In the first days following the Gaza coup of the Hamas, it appeared as if no responsible power in the Middle East would acquiesce in the new situation. Hamas had broken the pledges of the unity government engineered by Saudi Arabia, massacred its Fateh rivals in the cruelest ways possible, and announced the formation of an Islamic regime.
Palestinian Prime Minister Mahmoud Abbas acted with belated resolution. He announced that the government was dissolved and he formed a new one, appointing Salem Fayyad, a respected independent, as Prime Minister. The Quartet and especially the United States offered their support for the new government, and Israel, willingly or under duress, announced that it would work for peace with the new Fateh controlled government. Ostensibly to back this government, a summit was convened in Sharm El Shaikh, where supposedly, Egypt, Jordan and Israel would lend their support to Abbas in his fight against the "coup d'etat," as he put it, that was engineered by Hamas. Abbas would get the now unfrozen aid funds and Palestinian tax money that Israel has been holding, as well as security concessions to improve life for the Palestinians, and the peace process would be restarted.
The dissident Hamas would be isolated in Gaza, and would find it increasingly hard to operate without the support of the world, and particularly of Arab countries.
President Hosni Mubarak, who hosted the Sharm summit, had originally called the Hamas takeover a coup
. But Mubarak changed course. He threw a monkey wrench into the proceedings, when he announced in his summation speech at the conference, that Fateh and Hamas must work together to restore Palestinian unity. Mahmoud Abbas wasn't having any of this, and Jordan's King Abdullah sat with an expression on his face that looked as though he was forced to eat something very unpleasant. Mubarak reiterated his proposal that Hamas and Fateh must reunite after a period of calm in an interview with Israeli Television Channel 1, and again, the same line was taken in communications by Mubarak's spokesman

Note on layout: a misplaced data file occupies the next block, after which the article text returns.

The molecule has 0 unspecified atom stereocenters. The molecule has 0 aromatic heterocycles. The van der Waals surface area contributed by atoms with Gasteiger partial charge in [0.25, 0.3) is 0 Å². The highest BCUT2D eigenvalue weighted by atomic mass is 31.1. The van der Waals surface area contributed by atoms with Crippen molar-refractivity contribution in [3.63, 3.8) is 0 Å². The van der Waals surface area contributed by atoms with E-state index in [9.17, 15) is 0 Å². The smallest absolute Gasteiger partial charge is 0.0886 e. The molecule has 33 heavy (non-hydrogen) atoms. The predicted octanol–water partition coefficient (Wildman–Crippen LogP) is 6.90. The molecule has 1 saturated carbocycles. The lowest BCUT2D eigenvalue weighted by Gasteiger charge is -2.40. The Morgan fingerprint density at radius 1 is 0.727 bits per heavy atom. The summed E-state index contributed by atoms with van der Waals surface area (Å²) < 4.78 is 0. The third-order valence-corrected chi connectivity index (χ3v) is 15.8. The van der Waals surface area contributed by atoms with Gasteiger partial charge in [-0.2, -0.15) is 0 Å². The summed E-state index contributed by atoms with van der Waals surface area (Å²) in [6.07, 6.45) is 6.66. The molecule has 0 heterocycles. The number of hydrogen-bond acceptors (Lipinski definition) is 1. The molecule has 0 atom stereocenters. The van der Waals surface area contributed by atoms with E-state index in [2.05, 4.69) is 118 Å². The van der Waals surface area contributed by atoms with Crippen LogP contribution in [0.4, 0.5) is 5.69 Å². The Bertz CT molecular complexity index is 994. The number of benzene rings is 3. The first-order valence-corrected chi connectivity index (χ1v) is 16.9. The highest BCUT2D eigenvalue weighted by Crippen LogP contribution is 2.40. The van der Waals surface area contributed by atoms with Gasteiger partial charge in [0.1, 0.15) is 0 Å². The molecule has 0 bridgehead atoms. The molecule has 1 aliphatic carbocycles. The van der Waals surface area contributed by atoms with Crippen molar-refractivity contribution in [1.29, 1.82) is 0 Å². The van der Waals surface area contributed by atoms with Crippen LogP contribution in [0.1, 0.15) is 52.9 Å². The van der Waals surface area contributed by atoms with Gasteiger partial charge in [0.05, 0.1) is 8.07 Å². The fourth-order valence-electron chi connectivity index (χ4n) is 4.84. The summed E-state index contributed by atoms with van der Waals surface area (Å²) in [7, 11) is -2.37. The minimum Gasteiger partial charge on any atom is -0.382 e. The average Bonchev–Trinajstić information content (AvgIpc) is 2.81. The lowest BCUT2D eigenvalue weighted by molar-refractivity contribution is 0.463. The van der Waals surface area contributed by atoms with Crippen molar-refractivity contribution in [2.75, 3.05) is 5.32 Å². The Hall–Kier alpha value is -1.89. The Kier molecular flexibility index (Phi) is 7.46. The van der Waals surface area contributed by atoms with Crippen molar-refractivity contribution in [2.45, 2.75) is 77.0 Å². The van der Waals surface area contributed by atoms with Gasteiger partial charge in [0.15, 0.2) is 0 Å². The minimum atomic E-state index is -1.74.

after meeting in Sharm El Sheikh with Saudi officials, immediately after the summit:
Egypt and Saudi Arabia are ready to resume mediation between rival Palestinian factions following the bloody seizure of Gaza by Hamas, Egyptian presidential spokesman Suleiman Awad said Tuesday....
Saudi King Abdullah told Egyptian President Hosni Mubarak during talks in the Red Sea resort of Sharm el-Sheikh that his country would be willing to resume inter-Palestinian mediation, Awad said.
"Yes, this is very much on the table," Awad told reporters following the meeting, which came a day after a largely inconclusive summit of Middle East leaders in Sharm.
But he added: "We need some time for the spirits to calm down, for the verbal clashes to subside.
"We need time to create the climate conducive to mediating between the Hamas people and the Palestinian authority in order to sort out their differences."
The translation of the above, is that the Saudis and the Egyptians perceive that the Hamas and their Iranian and Syrian benefactors are in control, and that Abbas and his US supporters are no longer powers to be reckoned with in the Middle East. Nothing succeeds like success. Nothing fails like failure. Saudi Arabia made this assessment originally when it brokered the unity agreement, which forced Fateh to accept Hamas hegemony on their own terms.